Bonds Did OK in High Rate Era – But Circumstances May Change

Barron’s ran an article by Aberdeen on 3-21-2014 about the risks to bonds if rates rise. A study was commissioned and done by Strategas which showed that in 35 years the Barclays U.S. Aggregate Bond Index only had three negative years. The study said if history was run backwards for 30 years to the time in 1984 when rates were very high (the 6 year Treasury was yielding 12.3% to 14.3% in 1984) that the index would have produced a 4.8% annualized return.

What was not mentioned in the Barron’s article is that the Barclays Aggregate Index (formerly Lehman Index) has a duration of 5.19 years which implies about a 6 or 7 year maturity. What is much riskier is a 30 year zero coupon fixed bond which would have a duration of 30 years. Another concern I have is that during the 1979-1987 era when Volcker ran the Federal Reserve interest rates were artificially high to the extent that the “real” rate for long term Treasuries was about 4% instead of the typical 2.1%. Real rates remained moderately high during early part of Greenspan’s rule from 1987-1991 and occasionally in 1994-95.

If an investor owns a six year maturity bond and replaces it upon maturity every six years then he will basically get the bond’s yield as his rate of return, assuming he purchased the bond at par when newly issued. However, in the actual world of buying an actual bond, instead of studying an index, the investor might pay an excessive Broker-Dealer bid-ask spread of roughly 1% to buy a bond, thus lowering the rate of return by 1% every six year period that he purchased a bond. This would reduce the total return by 0.17% a year before compounding over 30 years, which would be a significant difference from the index.

Since real yields were artificially high at double the historical real rate (4% instead of 2.1%) during the 1980’s then that helped this hypothetical study to produce good results. However, if rates ever do go back up to roughly the same pattern but without the Federal Reserve raising the “real” rate of interest then the total compensation to new bond investors who bought at par would not be as good as compared to the 1980’s. If the Fed has started a tradition since 1996 of giving the store away with artificially low rates for most of the past 18 years then it may be possible that a repeat (in reverse) of the past 30 years rate history would have significantly different outcome for bond investors. The high real rates of the 1980’s suppressed inflation and thus set the stage for bond market rally. Except for the Great Depression “real” rates were never as high as in the 1979-1987 era, so the 1980’s were a fluke experience.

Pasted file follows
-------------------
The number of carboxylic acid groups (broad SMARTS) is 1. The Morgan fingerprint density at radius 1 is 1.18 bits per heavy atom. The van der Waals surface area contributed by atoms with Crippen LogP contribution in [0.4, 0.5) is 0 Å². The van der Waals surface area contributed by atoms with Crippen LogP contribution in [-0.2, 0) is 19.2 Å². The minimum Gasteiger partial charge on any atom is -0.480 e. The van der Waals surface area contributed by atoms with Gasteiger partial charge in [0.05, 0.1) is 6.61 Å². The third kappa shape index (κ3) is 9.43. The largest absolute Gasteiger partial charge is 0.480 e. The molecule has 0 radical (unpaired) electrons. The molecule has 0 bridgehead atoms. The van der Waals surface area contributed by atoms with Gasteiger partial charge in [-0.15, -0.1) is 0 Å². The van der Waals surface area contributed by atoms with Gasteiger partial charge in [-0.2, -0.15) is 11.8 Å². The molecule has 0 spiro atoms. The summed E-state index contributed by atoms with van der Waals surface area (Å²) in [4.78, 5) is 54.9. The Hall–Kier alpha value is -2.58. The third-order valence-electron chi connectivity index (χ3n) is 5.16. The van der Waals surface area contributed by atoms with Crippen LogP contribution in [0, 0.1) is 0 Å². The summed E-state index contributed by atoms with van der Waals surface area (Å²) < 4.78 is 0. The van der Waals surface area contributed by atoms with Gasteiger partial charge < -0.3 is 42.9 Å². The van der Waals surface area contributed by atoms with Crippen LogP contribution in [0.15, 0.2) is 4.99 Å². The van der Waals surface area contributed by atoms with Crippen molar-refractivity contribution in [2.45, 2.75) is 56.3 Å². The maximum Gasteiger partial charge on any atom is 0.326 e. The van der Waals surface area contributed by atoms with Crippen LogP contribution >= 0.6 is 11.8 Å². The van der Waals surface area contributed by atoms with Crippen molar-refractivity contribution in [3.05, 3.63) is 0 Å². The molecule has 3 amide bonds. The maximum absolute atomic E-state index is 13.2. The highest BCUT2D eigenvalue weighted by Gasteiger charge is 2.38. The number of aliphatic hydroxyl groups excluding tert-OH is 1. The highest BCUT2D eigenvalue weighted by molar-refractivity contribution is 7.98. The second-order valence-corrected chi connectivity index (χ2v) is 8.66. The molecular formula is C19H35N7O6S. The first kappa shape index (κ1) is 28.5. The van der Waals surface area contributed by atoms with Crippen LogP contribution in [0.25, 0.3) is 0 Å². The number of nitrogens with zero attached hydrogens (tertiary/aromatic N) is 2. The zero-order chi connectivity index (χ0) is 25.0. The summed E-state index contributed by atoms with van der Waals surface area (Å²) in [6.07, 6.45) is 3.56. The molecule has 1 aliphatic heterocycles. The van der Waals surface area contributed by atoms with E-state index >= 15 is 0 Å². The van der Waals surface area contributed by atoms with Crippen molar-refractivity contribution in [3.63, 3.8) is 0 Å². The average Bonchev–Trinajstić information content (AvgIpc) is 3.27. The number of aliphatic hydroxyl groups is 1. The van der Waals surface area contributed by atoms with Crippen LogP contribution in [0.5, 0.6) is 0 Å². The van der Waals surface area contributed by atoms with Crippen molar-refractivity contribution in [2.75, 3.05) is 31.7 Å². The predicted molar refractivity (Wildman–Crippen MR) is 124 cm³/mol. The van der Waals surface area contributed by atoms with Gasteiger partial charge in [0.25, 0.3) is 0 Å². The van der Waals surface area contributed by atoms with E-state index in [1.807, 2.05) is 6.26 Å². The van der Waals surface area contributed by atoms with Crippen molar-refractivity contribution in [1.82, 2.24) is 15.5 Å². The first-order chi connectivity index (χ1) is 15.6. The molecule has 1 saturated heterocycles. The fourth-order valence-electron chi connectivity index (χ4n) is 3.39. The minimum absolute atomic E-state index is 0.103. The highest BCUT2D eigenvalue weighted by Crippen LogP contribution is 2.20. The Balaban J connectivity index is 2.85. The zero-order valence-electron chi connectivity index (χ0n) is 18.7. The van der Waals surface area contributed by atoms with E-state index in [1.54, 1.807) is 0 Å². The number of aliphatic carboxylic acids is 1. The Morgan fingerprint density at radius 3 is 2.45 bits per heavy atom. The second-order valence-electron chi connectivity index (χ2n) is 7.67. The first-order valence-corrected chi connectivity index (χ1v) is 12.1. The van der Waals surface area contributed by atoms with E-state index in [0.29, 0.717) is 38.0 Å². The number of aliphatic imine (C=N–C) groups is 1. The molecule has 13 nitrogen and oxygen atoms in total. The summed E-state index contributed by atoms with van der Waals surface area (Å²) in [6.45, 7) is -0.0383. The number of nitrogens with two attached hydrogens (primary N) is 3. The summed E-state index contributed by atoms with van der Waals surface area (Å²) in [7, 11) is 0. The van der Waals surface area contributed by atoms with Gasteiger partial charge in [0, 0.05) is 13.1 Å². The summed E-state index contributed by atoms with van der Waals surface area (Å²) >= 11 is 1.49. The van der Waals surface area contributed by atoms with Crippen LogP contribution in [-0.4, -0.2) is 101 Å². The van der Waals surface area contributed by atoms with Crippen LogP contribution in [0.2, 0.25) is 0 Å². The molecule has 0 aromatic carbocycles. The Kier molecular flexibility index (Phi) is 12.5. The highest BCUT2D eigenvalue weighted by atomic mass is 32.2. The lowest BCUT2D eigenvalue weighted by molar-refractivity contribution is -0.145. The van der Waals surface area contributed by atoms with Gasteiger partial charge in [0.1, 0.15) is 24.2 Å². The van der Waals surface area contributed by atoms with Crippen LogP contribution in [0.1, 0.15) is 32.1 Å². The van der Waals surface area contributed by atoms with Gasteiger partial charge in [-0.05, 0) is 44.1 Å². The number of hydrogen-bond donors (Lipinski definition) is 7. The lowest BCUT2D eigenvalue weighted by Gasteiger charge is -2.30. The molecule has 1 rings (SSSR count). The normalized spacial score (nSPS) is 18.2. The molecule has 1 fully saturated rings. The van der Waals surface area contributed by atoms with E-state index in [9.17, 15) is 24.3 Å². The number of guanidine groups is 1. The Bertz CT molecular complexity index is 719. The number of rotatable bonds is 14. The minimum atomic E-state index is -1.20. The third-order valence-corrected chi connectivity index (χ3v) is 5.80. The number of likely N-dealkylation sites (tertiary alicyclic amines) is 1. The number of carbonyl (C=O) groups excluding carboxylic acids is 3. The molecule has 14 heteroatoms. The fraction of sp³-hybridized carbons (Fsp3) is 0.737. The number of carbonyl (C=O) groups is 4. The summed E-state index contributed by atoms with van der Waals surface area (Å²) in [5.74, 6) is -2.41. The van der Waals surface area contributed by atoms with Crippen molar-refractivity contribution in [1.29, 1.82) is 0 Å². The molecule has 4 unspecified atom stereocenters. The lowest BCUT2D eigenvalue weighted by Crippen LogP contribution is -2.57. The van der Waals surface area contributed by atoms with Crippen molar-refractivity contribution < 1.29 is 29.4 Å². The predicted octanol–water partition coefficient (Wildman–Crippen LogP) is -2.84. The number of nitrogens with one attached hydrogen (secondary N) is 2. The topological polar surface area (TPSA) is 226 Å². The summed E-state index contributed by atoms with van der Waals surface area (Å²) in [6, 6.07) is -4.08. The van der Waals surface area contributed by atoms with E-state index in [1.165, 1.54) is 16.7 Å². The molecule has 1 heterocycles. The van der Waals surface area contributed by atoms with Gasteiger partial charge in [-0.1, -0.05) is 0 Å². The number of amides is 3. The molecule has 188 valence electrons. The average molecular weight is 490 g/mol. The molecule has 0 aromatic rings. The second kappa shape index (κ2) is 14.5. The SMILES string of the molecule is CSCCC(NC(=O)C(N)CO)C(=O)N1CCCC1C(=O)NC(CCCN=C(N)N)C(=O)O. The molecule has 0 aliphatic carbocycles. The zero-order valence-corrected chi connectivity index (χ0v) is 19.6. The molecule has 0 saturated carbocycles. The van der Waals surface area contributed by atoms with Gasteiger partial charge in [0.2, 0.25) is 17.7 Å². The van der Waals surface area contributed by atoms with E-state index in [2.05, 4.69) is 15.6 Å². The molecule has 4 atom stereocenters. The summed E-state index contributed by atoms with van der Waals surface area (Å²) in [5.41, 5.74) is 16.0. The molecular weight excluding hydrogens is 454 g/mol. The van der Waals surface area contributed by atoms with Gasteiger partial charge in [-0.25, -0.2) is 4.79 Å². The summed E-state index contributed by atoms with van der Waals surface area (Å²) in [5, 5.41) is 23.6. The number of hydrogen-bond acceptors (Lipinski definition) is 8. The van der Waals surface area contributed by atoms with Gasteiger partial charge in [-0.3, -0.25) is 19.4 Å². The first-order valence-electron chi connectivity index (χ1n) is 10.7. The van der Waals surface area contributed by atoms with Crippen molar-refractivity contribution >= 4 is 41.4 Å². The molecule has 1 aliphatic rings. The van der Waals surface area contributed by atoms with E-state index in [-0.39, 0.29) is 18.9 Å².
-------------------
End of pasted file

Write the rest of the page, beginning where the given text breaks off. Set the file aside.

Some statistical anomalies in bond investing that may not be the same as a hypothetical index is that when buying mortgage backed bonds they have a variable duration which varies according to the whims of consumers (borrowers) who vary duration according to the opportunity refinance at better rates. If rates rise then duration rises for mortgages. Thus during rate increases the severity of portfolio loss increases faster than in a simple linear way. In previous decades there were lesser percentage of mortgage backed bonds in bond indexes so an exact replication of the Barclays Index may not be practical since in modern times the index might have more variable duration mortgages in it which could more significantly damage the portfolio during a time of rising rates. In 30 years a lot more mortgages have changed from portfolio holdings by the originator bank (where they weren't in an index) to secondary market holdings by non-originator investors and thus they have pushed up the percentage of mortgages inside of bond indexes.

The best way to invest in bonds would be to keep a tight rein on duration, keeping portfolio duration to a maximum of 5, and avoiding mutual funds that have duration significantly over 5. Also avoid owning individual bonds so as to avoid the high spread charges that retail bond investors incur and instead invest in institutional class bond funds.

Investors should seek independent financial advice about the risks of bond investing. I wrote an article “Grantham wrong about bond bubble”.

About the author

Don Martin, CFP®

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